The sample was stratified by sex and age (equal age and sex groups 18-30, 31-44, 45-60 years). The data was cleaned, and the analysis excluded people who did not answer all the questions. The final sample comprised 1000 respondents, 490 women and 510 men. The mean age of the respondents is 37.07; the standard deviation is 11.58. The sample included residents of all federal districts of Russia.


Study Design

Respondents were asked a series of questions about their socio-demographic characteristics, as well as their support for the “special military operation” (an official Russian term for the full-scale invasion of Ukraine), views on their country's perspective, and peace negotiations with Ukraine.

The point of the study was to reveal the fears and concerns Russian respondents have about their future and the whole of Russia. By analyzing the extent of concern regarding different topics, we might understand what Russians are worried about. If one fear ranks higher, it may indicate a relative indifference toward the other.

In this context, it's not the absolute intensity of fear but its ranking compared to other fears that matters, helping us understand public sentiment and perceived national priorities. For example, taking the potential loss of occupied Ukrainian territories, their responses indicate a relative indifference toward these territories' fate.

Respondents were asked to react to 10 different future scenarios we assumed as frightening:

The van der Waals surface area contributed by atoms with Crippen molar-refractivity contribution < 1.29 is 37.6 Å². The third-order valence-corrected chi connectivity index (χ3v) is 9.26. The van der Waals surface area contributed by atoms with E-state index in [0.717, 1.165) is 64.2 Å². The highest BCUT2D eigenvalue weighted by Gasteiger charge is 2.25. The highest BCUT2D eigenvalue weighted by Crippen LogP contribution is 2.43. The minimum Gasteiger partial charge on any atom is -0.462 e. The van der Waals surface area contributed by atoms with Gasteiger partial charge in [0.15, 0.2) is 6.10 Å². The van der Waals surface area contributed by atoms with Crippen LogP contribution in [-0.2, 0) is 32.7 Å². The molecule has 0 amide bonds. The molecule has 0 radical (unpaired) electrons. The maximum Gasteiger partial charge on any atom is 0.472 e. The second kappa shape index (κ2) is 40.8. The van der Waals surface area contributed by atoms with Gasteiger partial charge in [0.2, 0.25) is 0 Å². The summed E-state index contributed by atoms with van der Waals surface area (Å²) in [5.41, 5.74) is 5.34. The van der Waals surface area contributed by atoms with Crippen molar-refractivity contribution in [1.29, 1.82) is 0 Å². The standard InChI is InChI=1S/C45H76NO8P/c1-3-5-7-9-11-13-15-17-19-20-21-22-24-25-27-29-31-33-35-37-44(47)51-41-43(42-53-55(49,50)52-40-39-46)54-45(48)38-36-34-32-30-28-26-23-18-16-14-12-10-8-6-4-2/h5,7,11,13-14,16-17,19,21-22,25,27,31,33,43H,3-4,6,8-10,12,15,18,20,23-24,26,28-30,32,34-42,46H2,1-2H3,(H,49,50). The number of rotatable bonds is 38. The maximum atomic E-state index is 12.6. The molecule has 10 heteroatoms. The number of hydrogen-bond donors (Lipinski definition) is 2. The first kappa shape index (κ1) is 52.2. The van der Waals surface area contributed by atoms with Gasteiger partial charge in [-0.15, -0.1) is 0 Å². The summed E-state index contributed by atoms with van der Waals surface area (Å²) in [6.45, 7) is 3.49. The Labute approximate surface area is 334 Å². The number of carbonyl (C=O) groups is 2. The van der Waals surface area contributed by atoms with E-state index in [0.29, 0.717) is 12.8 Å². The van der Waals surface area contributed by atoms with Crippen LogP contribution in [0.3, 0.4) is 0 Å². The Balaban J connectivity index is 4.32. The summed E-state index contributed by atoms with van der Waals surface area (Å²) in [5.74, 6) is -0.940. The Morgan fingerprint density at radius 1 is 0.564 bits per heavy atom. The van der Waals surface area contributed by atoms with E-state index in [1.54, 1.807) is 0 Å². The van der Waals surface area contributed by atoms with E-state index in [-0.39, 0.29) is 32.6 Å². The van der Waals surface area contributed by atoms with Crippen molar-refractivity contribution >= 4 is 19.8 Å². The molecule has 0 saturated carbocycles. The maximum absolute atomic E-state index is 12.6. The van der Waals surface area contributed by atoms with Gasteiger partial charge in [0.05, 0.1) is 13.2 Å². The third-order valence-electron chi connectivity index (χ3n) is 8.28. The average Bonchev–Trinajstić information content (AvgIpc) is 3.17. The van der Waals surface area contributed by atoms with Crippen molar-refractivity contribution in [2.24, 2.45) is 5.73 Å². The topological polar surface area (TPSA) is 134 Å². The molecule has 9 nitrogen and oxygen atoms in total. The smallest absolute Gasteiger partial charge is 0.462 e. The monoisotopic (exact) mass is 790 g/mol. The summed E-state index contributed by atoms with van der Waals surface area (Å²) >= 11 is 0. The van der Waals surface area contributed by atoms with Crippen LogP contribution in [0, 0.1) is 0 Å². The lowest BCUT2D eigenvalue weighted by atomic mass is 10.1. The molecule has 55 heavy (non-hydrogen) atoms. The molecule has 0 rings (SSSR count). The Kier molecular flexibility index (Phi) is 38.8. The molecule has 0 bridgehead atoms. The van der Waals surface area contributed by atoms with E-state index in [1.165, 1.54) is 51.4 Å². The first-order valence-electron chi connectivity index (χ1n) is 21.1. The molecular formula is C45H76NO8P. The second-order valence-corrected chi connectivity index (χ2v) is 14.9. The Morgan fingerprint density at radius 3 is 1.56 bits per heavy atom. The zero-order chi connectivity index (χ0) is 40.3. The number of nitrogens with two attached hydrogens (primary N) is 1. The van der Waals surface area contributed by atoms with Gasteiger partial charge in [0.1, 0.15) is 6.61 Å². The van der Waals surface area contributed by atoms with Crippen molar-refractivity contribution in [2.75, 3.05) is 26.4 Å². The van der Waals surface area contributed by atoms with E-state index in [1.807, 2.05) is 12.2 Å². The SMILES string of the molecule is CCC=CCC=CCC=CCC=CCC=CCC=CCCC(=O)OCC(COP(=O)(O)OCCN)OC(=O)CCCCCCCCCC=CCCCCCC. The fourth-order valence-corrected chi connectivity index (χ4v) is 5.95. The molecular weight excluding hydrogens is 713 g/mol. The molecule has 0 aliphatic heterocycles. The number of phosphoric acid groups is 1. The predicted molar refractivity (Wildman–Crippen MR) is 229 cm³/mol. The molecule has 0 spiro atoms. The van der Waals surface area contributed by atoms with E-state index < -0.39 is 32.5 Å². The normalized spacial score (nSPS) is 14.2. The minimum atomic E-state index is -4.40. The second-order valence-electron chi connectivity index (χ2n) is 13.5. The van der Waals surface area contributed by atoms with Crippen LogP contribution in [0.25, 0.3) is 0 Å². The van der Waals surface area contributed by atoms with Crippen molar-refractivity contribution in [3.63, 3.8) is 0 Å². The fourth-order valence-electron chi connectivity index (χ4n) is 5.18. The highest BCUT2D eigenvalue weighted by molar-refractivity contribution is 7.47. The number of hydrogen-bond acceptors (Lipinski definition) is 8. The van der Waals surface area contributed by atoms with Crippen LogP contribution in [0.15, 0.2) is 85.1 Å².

• The beginning of WWIII;
  • Military actions on the territory of Russia;
  • Missile attacks on my settlement
  • Deterioration of one’s financial situation;
  • Mobilization of oneself or the close ones;
  • Losses/weakening of Russia's military power;
  • Job loss;
  • Ukraine’s military victory;
  • Russia's partition by China;
  • The armed uprising against the Russian authorities.

The study also explored the extent to which Russian respondents agreed with statements directly or indirectly tied to the Ukrainian counteroffensive:

  • Everything must be done to prevent the war from repeating;
  • Ukraine is unable to defeat Russia on the battlefield;
  • Ukrainian authorities are behind the destruction of the Kakhovka HPP;
  • The “SMO” is going well on TV, but is horrific in reality;
  • Russians should focus on education or medicine, not the military;
  • Russia left Kherson as planned, not because Ukraine liberated it
  • Ukrainian government prepares an attack at Zaporizhzhia NPP;